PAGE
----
Tuesday, January 2, 2001,
Chandigarh, India


M A I N   N E W S

Golden Temple artwork
Destruction or preservation!
From Varinder Walia
Tribune News Service

AMRITSAR: “It is a shame ... why can’t you use natural pigments for preserving this great heritage?”

These were the words of Duncan McCallum, a land-use planner of historic buildings and Director English Heritage, UK who was shocked to see the colossal damage to the ‘great artwork’ at Harmandar Sahib during his recent visit to Punjab.

The artwork at Harmandar Sahib has suffered not due to lack of funds, as enquired by Mr McCallum. This is mainly because of the indifferent attitude of all concerned.

The land of ‘five rivers’ witnessed invasions and political upheavals from time to time. With the result, people of Punjab hardly found any time for artwork. However, after the victories of Maharaja Ranjit Singh, Punjabis started taking keen interest in exploring their artistic expressions too. The Sikhs adopted the various traditions, especially Muslim for decorating their shrines, especially during the rule of Maharaja Ranjit Singh. However, during the rule of Mr Parkash Singh Badal, who had promised to give governance on the pattern of Maharaja Ranjit Singh, it is the rich heritage of Punjabis which has suffered the most.

The minor research project sponsored by University Grants Commission has pointed out the present status of the artwork of the Golden Temple. Mr Balvinder Singh, Project Coordinator and Head Department of Guru Ram Dass School of Planning and Ms Ranbir, a lecturer in the Department of Architecture, Guru Nanak Dev University, have done documentation of the artwork of Harmandar Sahib which brought to light the callous attitude of the SGPC management while preserving the heritage.

The researchers have stated that with overall development taking place in Punjab, the dawn of the 19th century saw the rise and development of the art of paintings too. Ranjit Singh’s rule in this era has been termed as a period of artistic and cultural renaissance in Punjab. The power and wealth of Maharaja Ranjit Singh attracted the surrounding Pahari painters too. “By the early nineteenth century, the Kangra School of Art was at decline. Kangra and surrounding hill states were conquered by the Maharaja and the artists were attracted towards the plains as lavish patronage to art was extended by Maharaja Ranjit Singh”.

However, after studying, analysing and documentation of various art forms, the authors pointed out the ‘grey areas. The chapter ‘present status’ reads, “Due to age and weathering effects, these magnificent artforms requires special attention to be restored to their original splendour .... It is pertinent for the present generation to give this valuable treasure to its progeny in its true form ...” The study of these artworks has shown that each of these requires a technical examination to either protect these from further damage or to restore them to their original form.

The important artwork — ‘jaratkari’ around the outerwalls of the main shrine is facing problems mainly due to changing colour of the marble slabs, missing inlaid stones and the restoration done in an incongruous way. “There is a need to replace the stones as well as marble slabs in harmony with the existing ones”, states Mr Balvinder Singh, in his research work.

The ‘mohrakashi’ work on the walls along the staircase (on the first and second floor) which has been damaged to a great extent needs immediate attention, says the research. Mr Balvinder Singh and his colleague say “Along the wall of one of the staircase leading to first floor, the damaged artworks has been ruthlessly scrapped off and thus it has vanished completely”. The researchers say that no doubt the restoration work done by fixing metal sheets along the stairs leading to main shrine, having pure kind of the ‘mohrakashi’ work on the top of the damaged original work looks quite congruous”. However, he says “On the first floor hall of the main shrine, at places glass sheets have been used to cover and protect the original artwork which is a good attempt. However, the glass sheets have fixed in such a manner that it does not look juxtaposed and merges with the work”.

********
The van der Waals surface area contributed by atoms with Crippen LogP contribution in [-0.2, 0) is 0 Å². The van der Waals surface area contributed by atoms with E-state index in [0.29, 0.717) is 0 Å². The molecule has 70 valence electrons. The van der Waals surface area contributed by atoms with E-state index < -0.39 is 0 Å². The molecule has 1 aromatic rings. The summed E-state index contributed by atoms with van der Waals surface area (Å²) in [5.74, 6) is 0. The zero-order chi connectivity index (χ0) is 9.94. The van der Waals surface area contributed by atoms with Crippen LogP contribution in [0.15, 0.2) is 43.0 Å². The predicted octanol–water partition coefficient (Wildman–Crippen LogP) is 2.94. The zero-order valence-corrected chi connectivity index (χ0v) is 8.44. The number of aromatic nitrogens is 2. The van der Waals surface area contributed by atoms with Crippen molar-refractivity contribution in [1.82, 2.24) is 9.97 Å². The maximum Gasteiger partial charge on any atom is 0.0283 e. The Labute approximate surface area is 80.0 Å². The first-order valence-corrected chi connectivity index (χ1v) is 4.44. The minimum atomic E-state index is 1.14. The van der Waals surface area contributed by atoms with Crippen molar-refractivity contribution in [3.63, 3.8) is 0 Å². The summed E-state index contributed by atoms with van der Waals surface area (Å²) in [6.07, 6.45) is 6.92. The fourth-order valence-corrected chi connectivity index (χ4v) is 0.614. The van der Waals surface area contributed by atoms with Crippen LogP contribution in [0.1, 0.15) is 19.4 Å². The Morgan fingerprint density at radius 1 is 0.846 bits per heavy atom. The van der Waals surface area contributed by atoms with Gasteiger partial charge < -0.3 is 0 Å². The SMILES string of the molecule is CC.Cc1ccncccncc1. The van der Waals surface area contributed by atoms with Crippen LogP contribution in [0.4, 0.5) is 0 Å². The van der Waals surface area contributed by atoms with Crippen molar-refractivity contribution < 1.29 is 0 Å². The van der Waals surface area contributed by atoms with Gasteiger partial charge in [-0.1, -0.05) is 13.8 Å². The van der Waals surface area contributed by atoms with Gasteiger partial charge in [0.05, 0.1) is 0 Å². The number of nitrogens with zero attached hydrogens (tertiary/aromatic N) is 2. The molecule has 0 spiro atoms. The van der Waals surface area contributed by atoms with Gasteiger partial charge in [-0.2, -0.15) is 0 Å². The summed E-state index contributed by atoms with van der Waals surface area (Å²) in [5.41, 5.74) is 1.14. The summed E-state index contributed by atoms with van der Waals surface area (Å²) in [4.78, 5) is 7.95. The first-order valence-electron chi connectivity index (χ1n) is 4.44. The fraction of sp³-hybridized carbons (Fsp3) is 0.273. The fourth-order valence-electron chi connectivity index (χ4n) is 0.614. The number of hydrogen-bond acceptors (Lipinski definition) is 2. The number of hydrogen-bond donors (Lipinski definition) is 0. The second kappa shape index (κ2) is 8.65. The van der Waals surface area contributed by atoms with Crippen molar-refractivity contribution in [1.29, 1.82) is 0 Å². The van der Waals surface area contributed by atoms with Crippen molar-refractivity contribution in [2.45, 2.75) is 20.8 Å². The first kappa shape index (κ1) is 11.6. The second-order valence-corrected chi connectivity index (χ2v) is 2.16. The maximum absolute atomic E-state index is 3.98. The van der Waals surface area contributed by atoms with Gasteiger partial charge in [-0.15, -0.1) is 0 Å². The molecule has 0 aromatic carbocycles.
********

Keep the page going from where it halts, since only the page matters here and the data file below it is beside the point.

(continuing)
“The ceiling and upper portion of the side walls in ‘Darshani Deori’ which adorned with minute and ornamental artwork have been plastered and covered with embossed gold plates with the result unique artwork has been vanished. The underside of the cornice of the main shrine has faced the same treatment”.

Mr Balvinder Singh says, “the ‘Gach and tukri’ work seems better but still at places it is under the arch on the first floor of the main shrine the prayers (Japji Sahib, Jaap Sahib and Anand Sahib) need immediate attention”.

The authors visualise another threat, which at present is not visible, but may damage the ‘gach work on the ceiling of the first floor, is due to covering of the roof with same transparent material for water proofing. But, the rain water as well as moisture trapped inside the transparent sheets will not evaporate, instead, it will percolate and may damage the invaluable ‘gach’ work on the ceiling below.

The authors of the UGC project also made valuable suggestions for preserving this age-old heritage. Mr Balvinder Singh said measured drawings of each and every art form should be prepared and documented. Apart from this, sketches and photographs of all floral designs should be prepared and documented so that in case of damage they can be restored in their original style. He said the restoration of vanished ‘mohrakashi’ artwork should be done with natural pigments instead of paint. He claimed that paints had less life and give a very shining look.

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